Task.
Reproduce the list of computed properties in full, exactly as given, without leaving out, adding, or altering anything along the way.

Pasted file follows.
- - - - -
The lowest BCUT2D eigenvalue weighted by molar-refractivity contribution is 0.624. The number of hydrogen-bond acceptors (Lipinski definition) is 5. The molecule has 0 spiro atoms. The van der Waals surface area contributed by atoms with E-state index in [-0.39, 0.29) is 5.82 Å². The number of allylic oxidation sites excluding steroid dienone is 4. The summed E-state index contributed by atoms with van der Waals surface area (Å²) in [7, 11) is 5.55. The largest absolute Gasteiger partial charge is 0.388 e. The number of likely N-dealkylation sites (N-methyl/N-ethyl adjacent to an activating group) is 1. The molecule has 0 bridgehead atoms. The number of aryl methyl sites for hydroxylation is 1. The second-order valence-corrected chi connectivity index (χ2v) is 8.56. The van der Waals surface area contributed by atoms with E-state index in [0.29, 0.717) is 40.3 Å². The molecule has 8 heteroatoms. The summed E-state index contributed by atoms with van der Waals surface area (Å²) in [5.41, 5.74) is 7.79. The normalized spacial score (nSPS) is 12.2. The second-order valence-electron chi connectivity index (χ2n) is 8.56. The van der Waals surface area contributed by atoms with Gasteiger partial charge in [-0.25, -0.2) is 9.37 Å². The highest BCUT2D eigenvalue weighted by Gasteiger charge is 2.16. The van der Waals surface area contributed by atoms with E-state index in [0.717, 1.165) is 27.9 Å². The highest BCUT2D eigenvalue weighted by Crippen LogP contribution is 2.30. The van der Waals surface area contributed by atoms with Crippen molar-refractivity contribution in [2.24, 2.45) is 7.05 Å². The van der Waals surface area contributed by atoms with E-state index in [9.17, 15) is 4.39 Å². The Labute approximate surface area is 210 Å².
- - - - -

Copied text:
The lowest BCUT2D eigenvalue weighted by molar-refractivity contribution is 0.624. The number of hydrogen-bond acceptors (Lipinski definition) is 5. The molecule has 0 spiro atoms. The van der Waals surface area contributed by atoms with E-state index in [-0.39, 0.29) is 5.82 Å². The number of allylic oxidation sites excluding steroid dienone is 4. The summed E-state index contributed by atoms with van der Waals surface area (Å²) in [7, 11) is 5.55. The largest absolute Gasteiger partial charge is 0.388 e. The number of likely N-dealkylation sites (N-methyl/N-ethyl adjacent to an activating group) is 1. The molecule has 0 bridgehead atoms. The number of aryl methyl sites for hydroxylation is 1. The second-order valence-corrected chi connectivity index (χ2v) is 8.56. The van der Waals surface area contributed by atoms with E-state index in [0.29, 0.717) is 40.3 Å². The molecule has 8 heteroatoms. The summed E-state index contributed by atoms with van der Waals surface area (Å²) in [5.41, 5.74) is 7.79. The normalized spacial score (nSPS) is 12.2. The second-order valence-electron chi connectivity index (χ2n) is 8.56. The van der Waals surface area contributed by atoms with Gasteiger partial charge in [-0.25, -0.2) is 9.37 Å². The highest BCUT2D eigenvalue weighted by Gasteiger charge is 2.16. The van der Waals surface area contributed by atoms with E-state index in [0.717, 1.165) is 27.9 Å². The highest BCUT2D eigenvalue weighted by Crippen LogP contribution is 2.30. The van der Waals surface area contributed by atoms with Crippen molar-refractivity contribution in [2.24, 2.45) is 7.05 Å². The van der Waals surface area contributed by atoms with E-state index in [9.17, 15) is 4.39 Å². The Labute approximate surface area is 210 Å².